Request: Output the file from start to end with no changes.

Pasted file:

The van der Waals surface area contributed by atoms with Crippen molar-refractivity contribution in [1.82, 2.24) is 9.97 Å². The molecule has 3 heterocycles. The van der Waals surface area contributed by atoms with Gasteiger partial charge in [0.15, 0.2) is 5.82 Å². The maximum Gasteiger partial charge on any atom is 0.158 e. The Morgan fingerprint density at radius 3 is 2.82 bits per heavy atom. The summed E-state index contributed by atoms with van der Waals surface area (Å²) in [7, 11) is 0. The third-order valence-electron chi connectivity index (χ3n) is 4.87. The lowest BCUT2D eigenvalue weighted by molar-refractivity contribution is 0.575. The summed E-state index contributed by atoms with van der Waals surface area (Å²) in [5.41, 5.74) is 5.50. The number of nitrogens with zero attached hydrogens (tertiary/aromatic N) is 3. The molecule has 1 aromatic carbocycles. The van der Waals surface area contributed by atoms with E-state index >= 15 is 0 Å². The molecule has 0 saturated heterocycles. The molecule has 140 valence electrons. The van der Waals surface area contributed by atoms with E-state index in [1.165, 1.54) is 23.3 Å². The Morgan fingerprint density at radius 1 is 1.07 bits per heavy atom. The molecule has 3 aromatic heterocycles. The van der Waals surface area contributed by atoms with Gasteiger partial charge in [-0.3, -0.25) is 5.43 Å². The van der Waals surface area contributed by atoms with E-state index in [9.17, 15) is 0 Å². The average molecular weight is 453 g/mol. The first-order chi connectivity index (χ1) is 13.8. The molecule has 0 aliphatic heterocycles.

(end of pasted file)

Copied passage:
The van der Waals surface area contributed by atoms with Crippen molar-refractivity contribution in [1.82, 2.24) is 9.97 Å². The molecule has 3 heterocycles. The van der Waals surface area contributed by atoms with Gasteiger partial charge in [0.15, 0.2) is 5.82 Å². The maximum Gasteiger partial charge on any atom is 0.158 e. The Morgan fingerprint density at radius 3 is 2.82 bits per heavy atom. The summed E-state index contributed by atoms with van der Waals surface area (Å²) in [7, 11) is 0. The third-order valence-electron chi connectivity index (χ3n) is 4.87. The lowest BCUT2D eigenvalue weighted by molar-refractivity contribution is 0.575. The summed E-state index contributed by atoms with van der Waals surface area (Å²) in [5.41, 5.74) is 5.50. The number of nitrogens with zero attached hydrogens (tertiary/aromatic N) is 3. The molecule has 1 aromatic carbocycles. The van der Waals surface area contributed by atoms with E-state index >= 15 is 0 Å². The molecule has 0 saturated heterocycles. The molecule has 140 valence electrons. The van der Waals surface area contributed by atoms with E-state index in [1.165, 1.54) is 23.3 Å². The Morgan fingerprint density at radius 1 is 1.07 bits per heavy atom. The molecule has 3 aromatic heterocycles. The van der Waals surface area contributed by atoms with Gasteiger partial charge in [-0.3, -0.25) is 5.43 Å². The van der Waals surface area contributed by atoms with E-state index in [9.17, 15) is 0 Å². The average molecular weight is 453 g/mol. The first-order chi connectivity index (χ1) is 13.8. The molecule has 0 aliphatic heterocycles.